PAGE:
5.   What They Talked About.  1899.  Size:  14″ x 10″.  Media: Three pen and ink finished drawings which are the originals for three of the thirteen tailpieces used for the book:  Golden Age by Kenneth Grahame, published in 1899.  PRICE UPON REQUEST.

6.  Lady Violetta Examining the Tarts.  1923.  Size:   19 1/4″ x 14 3/4″.  Media: Oil on board.  One of the paintings done to illustrate the famous children’s book The Knave of Hearts by Louise Saunders, wife of Scribner’s editor Maxwell Perkins.  SOLD.

7.  The Elf .  c. 1920.  Size 27″ by 15 1/2″. Media: Oil on 1/4″ pressboard (also sometimes known by its trade name Vehisote). This recently discovered study for an image of “The Elf” will be familiar to Parrish fans as the visual theme used in the 1920 advertising campaign for Hires Root Beer.  It is an unusually large work, but one completely in keeping with the size expected for an advertising poster.   SOLD. 

8. A cutout showing a design for a silver lamp, done for Mr. and Mrs. Cameron Forbes in Massachusetts. Dated prior to a final design in watercolor done in 1898. This cutout piece is a recognized Parrish item with the Ludwig I.D. number 851. The finished lamp was intended for installation on the Forbes family private yacht.  SOLD.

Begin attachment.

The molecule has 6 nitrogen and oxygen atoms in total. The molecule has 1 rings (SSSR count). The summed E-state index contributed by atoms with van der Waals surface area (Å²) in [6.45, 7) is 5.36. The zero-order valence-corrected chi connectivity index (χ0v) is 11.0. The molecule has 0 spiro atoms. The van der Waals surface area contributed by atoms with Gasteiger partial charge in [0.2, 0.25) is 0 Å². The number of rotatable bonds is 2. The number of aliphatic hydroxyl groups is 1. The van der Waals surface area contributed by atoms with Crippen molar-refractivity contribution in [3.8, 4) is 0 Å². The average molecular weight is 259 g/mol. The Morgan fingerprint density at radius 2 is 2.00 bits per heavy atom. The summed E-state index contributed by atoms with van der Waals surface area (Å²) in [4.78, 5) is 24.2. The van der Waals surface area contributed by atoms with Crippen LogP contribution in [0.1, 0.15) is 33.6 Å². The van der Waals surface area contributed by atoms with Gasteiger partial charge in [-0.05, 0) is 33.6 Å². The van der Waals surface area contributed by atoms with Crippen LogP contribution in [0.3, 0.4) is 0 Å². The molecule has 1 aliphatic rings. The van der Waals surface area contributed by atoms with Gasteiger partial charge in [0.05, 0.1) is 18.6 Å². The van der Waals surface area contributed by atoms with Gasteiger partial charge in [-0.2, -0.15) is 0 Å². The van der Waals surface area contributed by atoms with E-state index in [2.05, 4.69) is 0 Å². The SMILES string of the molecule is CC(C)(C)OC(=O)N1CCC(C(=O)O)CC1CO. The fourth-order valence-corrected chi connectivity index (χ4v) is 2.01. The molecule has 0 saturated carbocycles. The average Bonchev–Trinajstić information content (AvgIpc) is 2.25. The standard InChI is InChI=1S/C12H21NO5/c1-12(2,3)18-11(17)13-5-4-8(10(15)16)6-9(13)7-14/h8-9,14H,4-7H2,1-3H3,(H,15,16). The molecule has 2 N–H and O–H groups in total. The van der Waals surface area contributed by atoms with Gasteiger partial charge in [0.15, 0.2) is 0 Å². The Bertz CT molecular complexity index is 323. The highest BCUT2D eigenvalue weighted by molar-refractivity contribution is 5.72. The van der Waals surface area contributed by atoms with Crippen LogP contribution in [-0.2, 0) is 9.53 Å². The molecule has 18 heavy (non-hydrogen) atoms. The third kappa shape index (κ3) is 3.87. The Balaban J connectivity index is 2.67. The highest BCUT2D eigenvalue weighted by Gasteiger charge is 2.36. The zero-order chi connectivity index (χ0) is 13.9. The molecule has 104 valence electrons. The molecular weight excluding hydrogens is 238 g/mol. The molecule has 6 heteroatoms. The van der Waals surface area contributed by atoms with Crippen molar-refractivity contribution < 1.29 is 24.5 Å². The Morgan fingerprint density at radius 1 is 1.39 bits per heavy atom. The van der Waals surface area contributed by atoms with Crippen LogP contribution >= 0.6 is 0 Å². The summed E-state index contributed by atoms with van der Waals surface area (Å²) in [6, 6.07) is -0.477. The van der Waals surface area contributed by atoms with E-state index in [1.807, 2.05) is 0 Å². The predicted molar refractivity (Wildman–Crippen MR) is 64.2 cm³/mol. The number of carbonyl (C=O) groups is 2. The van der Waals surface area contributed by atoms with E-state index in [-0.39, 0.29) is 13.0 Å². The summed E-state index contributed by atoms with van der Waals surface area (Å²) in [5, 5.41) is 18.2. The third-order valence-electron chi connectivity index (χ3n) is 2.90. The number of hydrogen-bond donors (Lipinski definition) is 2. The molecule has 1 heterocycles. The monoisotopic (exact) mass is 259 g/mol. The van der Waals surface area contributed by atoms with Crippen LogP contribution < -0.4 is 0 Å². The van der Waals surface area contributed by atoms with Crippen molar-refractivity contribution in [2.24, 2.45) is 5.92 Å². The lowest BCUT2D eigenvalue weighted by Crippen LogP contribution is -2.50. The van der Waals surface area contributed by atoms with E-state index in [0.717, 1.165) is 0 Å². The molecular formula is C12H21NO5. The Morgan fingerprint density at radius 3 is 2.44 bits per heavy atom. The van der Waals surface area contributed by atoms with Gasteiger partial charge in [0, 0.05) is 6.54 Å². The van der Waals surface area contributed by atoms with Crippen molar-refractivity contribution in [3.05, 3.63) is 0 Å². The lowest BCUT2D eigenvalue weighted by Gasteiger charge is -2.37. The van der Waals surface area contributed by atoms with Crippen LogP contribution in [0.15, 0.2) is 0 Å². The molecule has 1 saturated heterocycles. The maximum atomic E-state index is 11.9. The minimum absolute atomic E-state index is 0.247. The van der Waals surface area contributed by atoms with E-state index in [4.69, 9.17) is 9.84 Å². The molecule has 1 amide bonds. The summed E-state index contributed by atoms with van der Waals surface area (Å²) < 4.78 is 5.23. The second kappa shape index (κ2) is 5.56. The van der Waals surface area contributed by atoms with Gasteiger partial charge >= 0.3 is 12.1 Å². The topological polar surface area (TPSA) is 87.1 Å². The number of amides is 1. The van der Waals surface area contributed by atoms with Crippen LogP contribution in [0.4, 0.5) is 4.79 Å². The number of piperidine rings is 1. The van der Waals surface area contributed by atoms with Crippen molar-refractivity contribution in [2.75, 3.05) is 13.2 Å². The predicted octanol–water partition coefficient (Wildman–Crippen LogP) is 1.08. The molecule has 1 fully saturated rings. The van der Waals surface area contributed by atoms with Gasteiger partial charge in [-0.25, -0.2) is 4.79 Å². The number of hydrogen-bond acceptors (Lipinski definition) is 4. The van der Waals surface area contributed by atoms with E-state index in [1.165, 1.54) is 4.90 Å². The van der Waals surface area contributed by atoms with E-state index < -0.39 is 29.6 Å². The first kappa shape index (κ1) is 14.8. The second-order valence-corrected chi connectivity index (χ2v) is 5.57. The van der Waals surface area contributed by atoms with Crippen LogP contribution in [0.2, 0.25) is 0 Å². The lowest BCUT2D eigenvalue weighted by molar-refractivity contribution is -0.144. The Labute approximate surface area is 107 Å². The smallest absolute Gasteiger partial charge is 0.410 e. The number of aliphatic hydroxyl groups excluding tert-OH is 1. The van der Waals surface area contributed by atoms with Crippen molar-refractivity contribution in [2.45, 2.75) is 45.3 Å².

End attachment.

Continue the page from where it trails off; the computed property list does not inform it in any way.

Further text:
9. Cutout for Prince Codadad’s Pirate Ship. 1906. Size: 19 1/2″ x 12 1/4″. Media: Brown paper and pencil cutout done in preparation for the finished work owned by the Detroit Art Museum. SOLD.


  1. Dear Ms. Gilbert,
    I am inquiring the about Study for Swiftwater/Misty Morn. 1953. I have a small Parrish, and would not mind adding to that collection. I am an art dealer myself. Could you please quote me a price for the painting. If you have a dealer price for the Parrish, perhaps you could give that some consideration. Nicki Solomon, Nicki Solomon Fine Art. 781 769 8557

    • Hi, Nicki Solomon: I assume you are related to Jack Solomon whom I knew well during my years in San Francisco. The beautiful little oil “Study for Misty Morn” has been shown in seven museums and was always very popular when I had at on display at the Parrish Museum. It is for sale for $150K. Alma Gilbert

  2. Dear Mrs. Gilbert: